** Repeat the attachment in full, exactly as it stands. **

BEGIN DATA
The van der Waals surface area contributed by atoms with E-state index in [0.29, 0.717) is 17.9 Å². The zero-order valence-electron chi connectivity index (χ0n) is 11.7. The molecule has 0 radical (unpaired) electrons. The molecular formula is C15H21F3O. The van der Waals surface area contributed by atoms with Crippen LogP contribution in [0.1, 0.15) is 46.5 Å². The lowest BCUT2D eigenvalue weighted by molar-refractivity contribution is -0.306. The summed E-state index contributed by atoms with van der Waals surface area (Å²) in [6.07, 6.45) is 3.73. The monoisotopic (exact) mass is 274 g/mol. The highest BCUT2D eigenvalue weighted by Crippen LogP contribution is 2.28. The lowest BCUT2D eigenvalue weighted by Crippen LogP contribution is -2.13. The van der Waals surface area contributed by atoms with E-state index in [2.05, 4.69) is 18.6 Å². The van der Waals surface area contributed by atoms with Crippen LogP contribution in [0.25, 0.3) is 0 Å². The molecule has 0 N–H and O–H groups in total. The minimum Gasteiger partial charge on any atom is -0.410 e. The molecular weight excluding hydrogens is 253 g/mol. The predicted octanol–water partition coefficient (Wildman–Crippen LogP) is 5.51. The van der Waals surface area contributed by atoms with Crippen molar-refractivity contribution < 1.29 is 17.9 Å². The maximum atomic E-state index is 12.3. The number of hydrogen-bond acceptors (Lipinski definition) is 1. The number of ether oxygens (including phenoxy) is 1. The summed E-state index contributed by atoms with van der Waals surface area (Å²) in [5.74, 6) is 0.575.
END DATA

The van der Waals surface area contributed by atoms with E-state index in [0.29, 0.717) is 17.9 Å². The zero-order valence-electron chi connectivity index (χ0n) is 11.7. The molecule has 0 radical (unpaired) electrons. The molecular formula is C15H21F3O. The van der Waals surface area contributed by atoms with Crippen LogP contribution in [0.1, 0.15) is 46.5 Å². The lowest BCUT2D eigenvalue weighted by molar-refractivity contribution is -0.306. The summed E-state index contributed by atoms with van der Waals surface area (Å²) in [6.07, 6.45) is 3.73. The monoisotopic (exact) mass is 274 g/mol. The highest BCUT2D eigenvalue weighted by Crippen LogP contribution is 2.28. The lowest BCUT2D eigenvalue weighted by Crippen LogP contribution is -2.13. The van der Waals surface area contributed by atoms with E-state index in [2.05, 4.69) is 18.6 Å². The van der Waals surface area contributed by atoms with Crippen LogP contribution in [0.25, 0.3) is 0 Å². The molecule has 0 N–H and O–H groups in total. The minimum Gasteiger partial charge on any atom is -0.410 e. The molecular weight excluding hydrogens is 253 g/mol. The predicted octanol–water partition coefficient (Wildman–Crippen LogP) is 5.51. The van der Waals surface area contributed by atoms with Crippen molar-refractivity contribution < 1.29 is 17.9 Å². The maximum atomic E-state index is 12.3. The number of hydrogen-bond acceptors (Lipinski definition) is 1. The number of ether oxygens (including phenoxy) is 1. The summed E-state index contributed by atoms with van der Waals surface area (Å²) in [5.74, 6) is 0.575.